I was awakened from a dream of faceless women with knitting needles for hands by the sound of a phone.
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I fought my way up to the waking world and promptly knocked the phone into the trash can. I filched it out, grabbed the reciever and mashed it to my ear.
"Hi there, Blake." God! Her voice was too chipper for 8am. I looked at the clock. Oh, good. It was noon. "Ready to go?"
"Uhn. G'me a few minutes."
"Of course. Meet me at the tower when you're ready."
I stared balefully at the phone. It stared evenly back, except for a small dab of mustard, which glared at me. I ignored it, and dropped the phone back in the trash.
*Yawn* Where was she? Oh, there she was.
"Hi there, Blake," she said, stepping out from behind the pillar. "Sleep well?"
"Certainly. Right up until you called me."
"That's the risk you run in giving out your real phone number." Oh. Now I understood.
"You're still sore over not being told the truth, aren't you?"
"Am I that transparent?"
"No. You are, in fact, unhealthily opaque."
"Hooray. Ready to go?"
"That depends where you intend to take me. For instance, I am most decidedly NOT ready to walk into the fires of Hell. Maybe next year."
She grinned, despite herself. "No, not Hell. The newspaper offices."
"Not really. Why are we going to the newspaper offices?"
"What, and take all the mystery out of it?"
I sighed. She was beginning to sound like me. "I'm in no mood for mystery this morning."
"I need to talk to a friend of mine about borrowing some equipment. I'd like to have another go at getting the Pruiss Hall library on film. What do you think?"
"Could be interesting. What did you have in mind?"
"A video camera, of sorts."
"Of sorts, eh? Interesting. What friend?"
"Don't know him."
"I'd be surprised if you did. Anyway..." She flagged down the bus.
"So," I said. "You intend to talk to Alex Parish about borrowing a video camera of sorts to get footage of the phenomena in Pruiss Hall?"
"May I suggest you not tell him why you want the camera?"
"Why not? He's an amateur ghost-hunter, too. He'd understand."
"All the same, I'd rather you didn't."
She raised a curious eyebrow. "This is something about you again, isn't it? Something to do with not wanting him involved."
I decided not to lie. "Yes."
Her expression darkened. "You owe me a long conversation sometime soon, Blake."
"Yes, I know."
"Alright, I won't tell him about our project."
"Thank you. May I ask, out of curiousity, what you will tell him if the camera is destroyed again?"
"I'll burn that bridge when I come to it."
"Wonderful. I certainly believe you will."
The newspaper offices of Eldrin University are, to say the least, serious. I cannot say that they are expansive, because a newspaper office is, by nature, cramped and hot. People bustle about at all hours, most of them with somewhere to actually be. The newspaper offices are also one of the few major buildings on campus where one can smoke a cigarette. The pall of smoke hangs at about eye-level, and doesn't let up. Ever. I like the offices, they've got that special sort of ambience one can only find in such places (another such feeling is that experienced by anyone who's ever seen the inner workings of a theatre), but unless you do something there, you're not welcome, so I've stayed away.
Sarah, however, walked in like she belonged there, and no-one questioned her. This is something of a feat in itself, but to pass off a tall, shaggy man wearing hand-sewn clothes AND yourself as belonging in a place qualifies as well-night Herculean in my book. But she did it. Within minutes, we were standing in front of a small wooden desk bearing the name 'PARISH' in black marker on its' side. Strewn across the desk were a multitude of photographs, scanned pictures, cameras, film, and examples of every other type of visual recording device invented in the last fifty years. Behind THIS was what looked like a large, black-haired mongoose. Closer inspection revealed it to be a small, black-haired college student, most likely the owner of the desk. He was bent almost double, fiddling with something small and decidedly electronic. He didn't look up.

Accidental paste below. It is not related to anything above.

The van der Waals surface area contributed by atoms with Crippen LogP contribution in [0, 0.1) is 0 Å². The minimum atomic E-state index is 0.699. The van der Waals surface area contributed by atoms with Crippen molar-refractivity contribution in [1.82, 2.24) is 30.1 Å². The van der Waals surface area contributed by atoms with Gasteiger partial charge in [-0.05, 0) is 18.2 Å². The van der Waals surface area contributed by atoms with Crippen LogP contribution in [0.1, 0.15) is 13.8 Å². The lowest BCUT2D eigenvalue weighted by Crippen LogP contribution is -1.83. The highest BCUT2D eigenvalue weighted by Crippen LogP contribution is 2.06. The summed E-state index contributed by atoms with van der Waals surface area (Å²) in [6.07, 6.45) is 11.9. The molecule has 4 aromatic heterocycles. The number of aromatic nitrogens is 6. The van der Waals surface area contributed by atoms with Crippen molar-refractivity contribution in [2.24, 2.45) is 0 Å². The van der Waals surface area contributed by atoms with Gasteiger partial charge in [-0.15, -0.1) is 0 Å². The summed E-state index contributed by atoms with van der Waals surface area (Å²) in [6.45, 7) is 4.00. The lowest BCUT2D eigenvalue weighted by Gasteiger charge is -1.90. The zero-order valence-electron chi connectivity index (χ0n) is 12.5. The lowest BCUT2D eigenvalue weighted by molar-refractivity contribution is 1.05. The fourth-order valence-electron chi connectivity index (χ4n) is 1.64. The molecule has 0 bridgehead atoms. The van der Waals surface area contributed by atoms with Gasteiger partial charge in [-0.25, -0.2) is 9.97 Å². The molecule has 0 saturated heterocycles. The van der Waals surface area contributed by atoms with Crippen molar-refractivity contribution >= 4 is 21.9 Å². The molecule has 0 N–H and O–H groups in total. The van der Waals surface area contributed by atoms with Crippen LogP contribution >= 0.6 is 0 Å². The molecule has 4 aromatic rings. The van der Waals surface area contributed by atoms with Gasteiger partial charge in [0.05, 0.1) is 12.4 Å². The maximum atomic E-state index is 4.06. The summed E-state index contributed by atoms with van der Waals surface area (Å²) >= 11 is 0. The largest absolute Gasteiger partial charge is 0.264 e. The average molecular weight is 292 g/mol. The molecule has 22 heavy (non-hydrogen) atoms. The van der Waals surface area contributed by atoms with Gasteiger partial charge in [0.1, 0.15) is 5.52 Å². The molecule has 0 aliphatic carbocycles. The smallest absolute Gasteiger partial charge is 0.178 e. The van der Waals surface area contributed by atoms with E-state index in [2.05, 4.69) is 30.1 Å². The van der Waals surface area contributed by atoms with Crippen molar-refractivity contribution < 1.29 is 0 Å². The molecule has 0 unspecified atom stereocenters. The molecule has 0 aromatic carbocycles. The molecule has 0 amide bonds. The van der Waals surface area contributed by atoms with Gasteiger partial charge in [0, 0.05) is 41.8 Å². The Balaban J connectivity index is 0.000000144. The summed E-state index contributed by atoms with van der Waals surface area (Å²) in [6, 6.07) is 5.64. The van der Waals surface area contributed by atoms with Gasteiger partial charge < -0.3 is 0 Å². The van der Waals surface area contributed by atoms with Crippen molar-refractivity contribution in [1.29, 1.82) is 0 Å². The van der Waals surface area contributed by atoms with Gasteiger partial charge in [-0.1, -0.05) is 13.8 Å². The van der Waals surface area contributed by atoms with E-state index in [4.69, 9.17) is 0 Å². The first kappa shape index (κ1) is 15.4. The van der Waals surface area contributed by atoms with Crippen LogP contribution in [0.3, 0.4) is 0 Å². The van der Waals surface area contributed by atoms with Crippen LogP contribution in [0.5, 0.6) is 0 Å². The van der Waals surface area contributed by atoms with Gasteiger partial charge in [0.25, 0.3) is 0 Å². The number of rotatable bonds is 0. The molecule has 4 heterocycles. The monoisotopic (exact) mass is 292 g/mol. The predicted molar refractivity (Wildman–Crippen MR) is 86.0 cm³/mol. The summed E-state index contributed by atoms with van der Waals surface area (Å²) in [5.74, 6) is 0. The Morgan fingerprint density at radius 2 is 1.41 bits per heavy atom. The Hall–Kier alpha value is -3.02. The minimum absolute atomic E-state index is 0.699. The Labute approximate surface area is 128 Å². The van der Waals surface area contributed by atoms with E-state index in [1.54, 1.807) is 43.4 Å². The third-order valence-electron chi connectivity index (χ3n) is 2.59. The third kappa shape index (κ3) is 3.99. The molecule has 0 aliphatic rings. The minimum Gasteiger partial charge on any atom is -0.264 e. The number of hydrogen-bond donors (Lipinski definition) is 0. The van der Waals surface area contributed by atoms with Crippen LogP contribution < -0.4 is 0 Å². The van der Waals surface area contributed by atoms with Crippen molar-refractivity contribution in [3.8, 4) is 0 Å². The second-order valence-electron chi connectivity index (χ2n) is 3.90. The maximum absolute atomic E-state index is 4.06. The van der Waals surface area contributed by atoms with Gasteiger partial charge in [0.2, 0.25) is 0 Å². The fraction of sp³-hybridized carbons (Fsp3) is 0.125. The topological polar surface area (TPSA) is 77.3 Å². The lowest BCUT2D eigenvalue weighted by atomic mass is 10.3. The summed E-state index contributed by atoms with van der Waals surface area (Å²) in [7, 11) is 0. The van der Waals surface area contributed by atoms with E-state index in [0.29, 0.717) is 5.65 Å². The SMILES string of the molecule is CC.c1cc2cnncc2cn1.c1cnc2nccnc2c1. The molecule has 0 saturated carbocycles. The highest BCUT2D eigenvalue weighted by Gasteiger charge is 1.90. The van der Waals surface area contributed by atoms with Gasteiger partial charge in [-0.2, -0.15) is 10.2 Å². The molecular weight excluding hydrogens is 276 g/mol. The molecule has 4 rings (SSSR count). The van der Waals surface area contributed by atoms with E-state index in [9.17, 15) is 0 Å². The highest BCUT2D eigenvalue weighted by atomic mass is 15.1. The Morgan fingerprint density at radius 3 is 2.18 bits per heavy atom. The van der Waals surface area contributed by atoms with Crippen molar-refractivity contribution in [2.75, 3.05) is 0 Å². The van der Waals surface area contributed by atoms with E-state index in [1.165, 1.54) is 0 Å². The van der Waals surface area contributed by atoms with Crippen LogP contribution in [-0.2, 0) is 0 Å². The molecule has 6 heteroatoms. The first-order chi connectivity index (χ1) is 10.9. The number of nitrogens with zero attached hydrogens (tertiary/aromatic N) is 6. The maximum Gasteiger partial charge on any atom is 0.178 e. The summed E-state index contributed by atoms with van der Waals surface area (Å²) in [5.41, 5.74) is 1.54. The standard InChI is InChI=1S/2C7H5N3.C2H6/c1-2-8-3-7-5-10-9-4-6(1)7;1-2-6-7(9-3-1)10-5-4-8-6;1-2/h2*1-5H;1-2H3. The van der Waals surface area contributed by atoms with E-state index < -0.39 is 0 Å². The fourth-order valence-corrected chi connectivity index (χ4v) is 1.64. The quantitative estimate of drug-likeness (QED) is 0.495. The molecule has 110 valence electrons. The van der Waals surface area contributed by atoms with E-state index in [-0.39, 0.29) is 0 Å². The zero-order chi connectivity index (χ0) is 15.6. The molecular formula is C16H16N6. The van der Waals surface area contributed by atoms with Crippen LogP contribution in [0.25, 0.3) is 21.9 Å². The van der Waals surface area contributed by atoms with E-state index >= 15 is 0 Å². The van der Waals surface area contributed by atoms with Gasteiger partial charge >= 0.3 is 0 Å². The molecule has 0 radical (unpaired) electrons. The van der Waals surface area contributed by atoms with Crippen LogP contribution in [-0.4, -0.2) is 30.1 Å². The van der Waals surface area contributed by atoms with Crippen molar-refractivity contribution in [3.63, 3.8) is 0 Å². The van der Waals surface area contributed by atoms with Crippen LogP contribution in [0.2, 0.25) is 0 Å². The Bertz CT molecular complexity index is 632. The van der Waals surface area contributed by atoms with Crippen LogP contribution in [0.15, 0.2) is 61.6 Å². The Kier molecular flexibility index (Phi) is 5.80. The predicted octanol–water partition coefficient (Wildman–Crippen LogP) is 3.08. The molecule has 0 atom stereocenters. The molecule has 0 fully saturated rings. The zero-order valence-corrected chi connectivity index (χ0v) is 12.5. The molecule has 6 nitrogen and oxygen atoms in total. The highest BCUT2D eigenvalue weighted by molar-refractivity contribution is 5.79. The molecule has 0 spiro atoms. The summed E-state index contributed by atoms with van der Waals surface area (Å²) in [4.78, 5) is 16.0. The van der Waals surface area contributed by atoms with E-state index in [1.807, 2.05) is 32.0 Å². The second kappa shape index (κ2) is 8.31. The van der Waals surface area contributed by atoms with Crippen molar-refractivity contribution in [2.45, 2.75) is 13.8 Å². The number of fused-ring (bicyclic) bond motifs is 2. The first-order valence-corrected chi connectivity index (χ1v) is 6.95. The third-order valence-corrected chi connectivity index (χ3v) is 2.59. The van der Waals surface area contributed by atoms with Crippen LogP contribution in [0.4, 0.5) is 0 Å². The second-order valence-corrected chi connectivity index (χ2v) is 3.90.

"Yo, Alex." Sarah bent over the desk and made ominous messing-up motions with her hands. "Pull your head out of your ass for a moment, if you don't mind."
We suddenly had his full attention. "Hi Sarah." He glared suspiciously at me. "Who's that?"
"You ought to go out into the real world more often, Alex. You're losing your manners again. This is Harmon Blake, a friend of mine. Don't worry, he's house-trained."
I rolled my eyes.
"I'm sorry, Sarah, I'm really busy these days. Uh, how are you?"
"Splendiferous, thanks for asking. How's the photography business coming?"
He grinned like a kid at Christmas. "I got a nomination for the Baruster this year, for my picture of the accident at Hearst and Fourth. I had the letter framed."
"That's great Alex," said Sarah. "It's nice to see someone profit from the pain of others." The temperature of the room dropped noticebly.
Alex blinked owlishly. "Are you mad at me?"
Sarah sighed. "No, no. It's not your fault. Anyway, I wanted to talk to you, if you can spare a moment."
He looked down at his desk. Up at her. Down at his desk. "Uh, sure. What's up?"
"We need to borrow some of your equipment."
His eyes narrowed. "What for?"
"To film a ghost."
I closed the door quickly. Neither of them appeared to notice.
"Really?" said Alex. "You've actually found one?"
"I'm certain of it," lied Sarah. "And I want to get this one on film, if I can. C'mon Alex!"
"This is the one I've been waiting for- we've been waiting for! Conclusive proof, on video! But I need your equipment, Alex. I want to do this right, when I've got the chance."
Alex sighed. It sounded like a small balloon deflating. "What do you need?"
"Quit this world, quit the next world, quit quitting!" -Sufi proverb.